“This Is A Watch” is a challenging game that will likely become a favorite in your theatre class.

Overview of Activity: Students memorize the basic “script” and “blocking” for the game, then rehearse until the script runs smoothly. The object of the game is to pass the object or objects around the circle without stopping or breaking the rhythm of the script– eventually, the group should be able to complete a circle in which everyone has an object.



Game Type: Concentration, Group Cohesion

Theatre Skills Addressed: Line Memorization, Listening, Articulation, Perseverance

Age Range: 5+

Number of Participants: 5-20

Materials: As many one-syllable objects as participants- watch, pen, book, ball, etc.; they should be small enough to pass using one hand, but large enough that two hands could be touching it at the same time.

How to Play

The participants sit in a circle.

One person has a watch (GIVER), which she will hand over to the person on her right (RECEIVER) once the lines are completed.

The first time, the watch is passed from one person to the next, following the script (see below) until the watch is back at the beginning.

The GIVER has a watch, and turns to the person on her right, the RECEIVER. The RECEIVER puts his hand out for the watch, but does not take it until he says, “Oh, a watch.”

GIVER: (Offering Watch) This is a Watch.
GIVER:(Replying) A Watch.
RECEIVER:(Repeating) A What?
GIVER: (Replying again) A Watch.
  RECEIVER: Oh, A Watch. (Takes Watch)
The RECEIVER now has the watch, and becomes the GIVER with the person to her right, who is now the RECEIVER, and they repeat the same script.

It’s important the the RECEIVER take the watch until he says, “Oh, a watch.”

Once everyone knows the lines exactly as written, the group can try two objects!

The person with the watch now becomes the “GIVER and the RECEIVER”. The “GIVER & RECEIVER” again passes the watch to the person on her right (the RECEIVER), but the person her left – the GIVER – passes the GIVER & RECEIVER a pen AT THE SAME TIME that she is handing over the watch to the RECEIVER.

This means that the person with the watch is saying both parts of the script – the GIVER’S and the RECEIVER’S part. The chart below will illustrate.

When there are two objects in the circle, someone is the GIVER and the RECEIVER simultaneously, and must say both sets of lines.

ARROWS indicate to whom the comment is directed.

This is a Pen. ⇒⇒ This is a Watch.   ⇒⇒ (silence)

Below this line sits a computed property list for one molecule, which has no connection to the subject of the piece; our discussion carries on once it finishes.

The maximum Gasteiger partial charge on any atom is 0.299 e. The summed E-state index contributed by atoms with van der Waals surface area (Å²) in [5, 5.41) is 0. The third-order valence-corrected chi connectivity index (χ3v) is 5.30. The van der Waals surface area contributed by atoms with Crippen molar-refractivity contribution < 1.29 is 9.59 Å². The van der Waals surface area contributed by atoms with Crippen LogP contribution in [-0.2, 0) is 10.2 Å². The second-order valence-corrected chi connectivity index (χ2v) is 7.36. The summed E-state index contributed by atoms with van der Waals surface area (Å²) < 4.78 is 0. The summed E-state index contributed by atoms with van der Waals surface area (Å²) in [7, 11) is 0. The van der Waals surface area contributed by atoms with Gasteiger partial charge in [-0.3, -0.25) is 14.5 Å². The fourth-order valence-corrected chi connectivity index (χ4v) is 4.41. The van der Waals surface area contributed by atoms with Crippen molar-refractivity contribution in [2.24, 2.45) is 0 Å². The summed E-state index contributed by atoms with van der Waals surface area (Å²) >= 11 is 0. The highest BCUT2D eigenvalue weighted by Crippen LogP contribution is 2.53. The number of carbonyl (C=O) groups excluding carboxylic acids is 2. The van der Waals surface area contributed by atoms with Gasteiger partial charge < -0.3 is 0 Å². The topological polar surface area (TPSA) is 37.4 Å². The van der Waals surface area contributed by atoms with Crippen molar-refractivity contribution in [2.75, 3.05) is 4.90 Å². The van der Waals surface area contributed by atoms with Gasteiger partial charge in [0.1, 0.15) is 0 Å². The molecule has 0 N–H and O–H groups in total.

(silence) ⇐⇐ A What? ⇐⇐ A What?
A Pen.   ⇒⇒ A Watch.     ⇒⇒ (silence)
(silence) ⇐⇐ A What? ⇐⇐ A What?
A Pen.   ⇒⇒ A Watch.   ⇒⇒ (silence)
(silence) ⇐⇐ Oh, A Pen. ⇐⇐Oh, A Watch.

It’s helpful for the person in the “middle” – the GIVER & RECEIVER, to turn her head to the person to whom she’s speaking.

Once the two objects have travelled around the circle successfully, you can try three! That means FOUR people are working with three objects; two of them are simultaneously the GIVER & RECEIVER.

It is best to move from one object to two, then to three, and so on from there. Once the number of successful objects surpasses half of the participants (that is, if you have 12 objects successfully travelling around a group of 20), the group may want to try giving everyone an object.



This is not an easy game for everyone to master, but nearly everyone can with some perseverance; I’ve taught this game to hundreds of students. Most likely, some participants will catch on faster than others. You may want to try moving the ones who “get it” into an unbroken sequence within the circle; learning the rhythm is easier when students can hear successful repetitions.

Students may become frustrated with those who are having difficulty with the rhythm, or students who are having difficulty may become frustrated. The younger the participants, the sooner this may happen.

As soon as this occurs, it’s time to say “Well, we have all been working very hard at this game. The next time we try it, maybe we will be able to give everyone an object.” Usually, the participants are eager enough to master the game that they will practice with others until you see them again.


  • Choose one-syllable objects that can be passed from a single hand to a single hand. Don’t pick anything too heavy or too large.
  • Two-syllable objects – a pencil, a laptop, a backpack – will not work in combination with one-syllable objects; they will throw off the rhythm of the game script. Theoretically, a game of “This is a Watch” with all two-syllable objects should work, but I have not tried it!
  • It may help to have the lines written on a large piece of paper for visual learners.
  • If you have an assistant or two, demonstrate the game with them.
  • Playwright Stephen Gregg uses this game to great effect in “This Is A Test” – Here’s a YouTube video of the scene.